The End Records

The Candles

The Candles 2013-2

The day before her sold-out show at Frankfurt, Germany’s 2500-capacity Alte Oper on May 25th, Norah Jones still needed a warm-up act. She offered the slot to her bassist Josh Lattanzi, the frontman of New York rock group The Candles, who she knew was looking to test out some new songs live. “Part of me was nervous,” says Lattanzi. “The other part said, ‘Definitely.’”

Lattanzi spellbound the crowd, with set highlights including the hushed acoustic prayer “Passenger” and the gorgeous fingerpicked ballad “As Far As I Know.” Jones invited him to play several more shows on the tour. “It was really awesome,” says Lattanzi, sipping a Dogfish in an East Village bar near his apartment on a snowy March evening. “I thought, ‘Wow: these songs work acoustic. That’s a good sign.”

Those songs are just two of the highlights on La Candelaria, Lattanzi’s first album cut with a fully formed live unit: guitarists Matt Pynn and Jason Roberts, keyboardist Pete Remm and drummer Greg Wieczorek (the latter three also play in Jones’ touring band). Lattanzi spent a decade playing bass with bands including the Lemonheads, Ben Kweller and Albert Hammond Jr. before releasing the Candles 2010 LP Between the Sounds, which proved he was underutilized as a sideman; Rolling Stone contributing editor Will Hermes wrote: “With the deaths of Big Star’s Alex Chilton, it’s been a bad year for fans of Seventies power pop. Some small good news: this taut 10-song debut.” Spin named the Candles one of the breakout bands of that year’s South by Southwest, noting their set “as moving as watching the sun set over Topanga Canyon.”

Lattanzi grew up obsessed with the Grateful Dead and Neil Young; After graduating from Berklee College of Music, he began working as an assistant engineer at Q Division Studios, where he found himself at the center of the late Nineties Boston rock scene, touring with acts like Juliana Hatfield. He also regularly traveled to New York, where he started playing with Kweller, and joined bands like the Kings of Leon and the Strokes on wild early-career tours. “Being a musician is a tough way to go through life,” he says. “If there’s something else you can do, you probably should, because it’s a pain in the ass. But there was nothing else that seemed as worthwhile for me.” In 2009 as Lattanzi worked Hammond Jr.’s major-label second album, fatigue kicked in. “I spent 1998 to 2007 touring non-stop,” he says. “I needed to take a break.”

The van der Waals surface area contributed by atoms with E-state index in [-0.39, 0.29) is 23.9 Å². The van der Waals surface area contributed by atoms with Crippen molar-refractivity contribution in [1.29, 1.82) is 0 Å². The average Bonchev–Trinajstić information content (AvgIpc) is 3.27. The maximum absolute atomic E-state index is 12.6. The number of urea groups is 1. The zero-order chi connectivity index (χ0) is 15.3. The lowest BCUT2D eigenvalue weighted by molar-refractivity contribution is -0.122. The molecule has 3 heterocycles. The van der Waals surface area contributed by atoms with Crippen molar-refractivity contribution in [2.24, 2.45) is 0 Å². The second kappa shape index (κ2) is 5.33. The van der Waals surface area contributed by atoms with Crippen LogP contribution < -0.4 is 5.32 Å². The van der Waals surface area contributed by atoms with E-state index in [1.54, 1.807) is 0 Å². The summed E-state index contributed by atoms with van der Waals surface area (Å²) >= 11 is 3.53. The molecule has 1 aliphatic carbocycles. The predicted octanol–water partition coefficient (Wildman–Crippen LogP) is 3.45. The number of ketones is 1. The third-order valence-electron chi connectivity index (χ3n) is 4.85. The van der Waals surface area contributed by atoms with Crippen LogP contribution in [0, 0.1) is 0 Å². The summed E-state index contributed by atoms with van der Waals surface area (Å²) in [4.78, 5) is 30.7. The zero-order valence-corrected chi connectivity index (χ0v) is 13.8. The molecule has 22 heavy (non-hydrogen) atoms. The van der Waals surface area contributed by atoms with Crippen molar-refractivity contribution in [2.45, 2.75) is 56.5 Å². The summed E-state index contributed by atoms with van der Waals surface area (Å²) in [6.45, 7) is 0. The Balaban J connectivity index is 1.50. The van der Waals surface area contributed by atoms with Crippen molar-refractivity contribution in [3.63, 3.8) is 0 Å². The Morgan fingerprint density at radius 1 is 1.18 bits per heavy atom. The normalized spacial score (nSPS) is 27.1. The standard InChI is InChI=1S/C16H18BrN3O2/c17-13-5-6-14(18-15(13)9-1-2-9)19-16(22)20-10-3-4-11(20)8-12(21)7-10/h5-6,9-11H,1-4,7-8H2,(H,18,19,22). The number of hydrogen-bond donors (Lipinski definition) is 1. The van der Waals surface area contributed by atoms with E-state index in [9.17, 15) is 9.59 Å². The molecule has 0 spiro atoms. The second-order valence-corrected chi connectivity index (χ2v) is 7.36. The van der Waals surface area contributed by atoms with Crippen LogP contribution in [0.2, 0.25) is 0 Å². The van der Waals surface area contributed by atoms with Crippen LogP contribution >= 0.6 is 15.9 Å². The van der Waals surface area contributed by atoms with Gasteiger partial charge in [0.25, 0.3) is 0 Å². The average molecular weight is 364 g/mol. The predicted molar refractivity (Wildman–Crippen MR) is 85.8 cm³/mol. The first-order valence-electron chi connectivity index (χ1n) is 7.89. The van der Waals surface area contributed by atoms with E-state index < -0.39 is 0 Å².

The decision began Lattanzi’s most productive, powerful songwriting period ever; “All in Your Mind” grapples with turning away from the road’s dark temptations; while the Crazy Horse-style rocker “Gold” laments being broke. But there’s plenty of optimism too: “Passenger” is a loving ode to his wife, written on a Sunday drive back from a winter visit to Northampton, MA. “It was cold and dark, but I was finding solace in this relationship,” he says, smiling. “I wanted to write a song about her, so I went for it.”

While Lattanzi labored over Between the Sounds obsessively in his apartment, he took a different approach with La Candelaria (titled after an historic neighborhood in Bogata, Columbia that he visited on tour). “I wanted it to sound as live as possible,” he says. He recorded in five different studios between New York and Massachusetts with the band, with several tracks produced by Bryce Goggin (Pavement, Phish) and Mike Denneen (Aimee Mann). The band attacked Lattanzi’s air-tight hooks with razor-sharp execution; listen carefully to Roberts’ other-worldly psych-prog escapade in “What Happens Next,” Pynn’s twangy steel-guitar bite in “Blind Light,” Remm’s haunting organ flourishes in “One Way Ticket” and Wieczorek’s tight minimalist grooves throughout. They didn’t need much practice: “One Way Ticket” was recorded the same day Lattanzi introduced it to the band.  “I just knew those guys would deliver,” he says. “I wanted this one to be as collaborative as possible. Albums where one person plays everything are never as good. Plus with players like these – it’s actually so much better if you don’t tell them what to play.”

The Candles are looking to spend the next year on the road, and Lattanzi adds they’ll back up some of their best friends too. “At this point, we’ve spent so much time making music together, we’re a tested unit,” he says.

Bio written by Patrick Doyle, Assistant Editor at Rolling Stone

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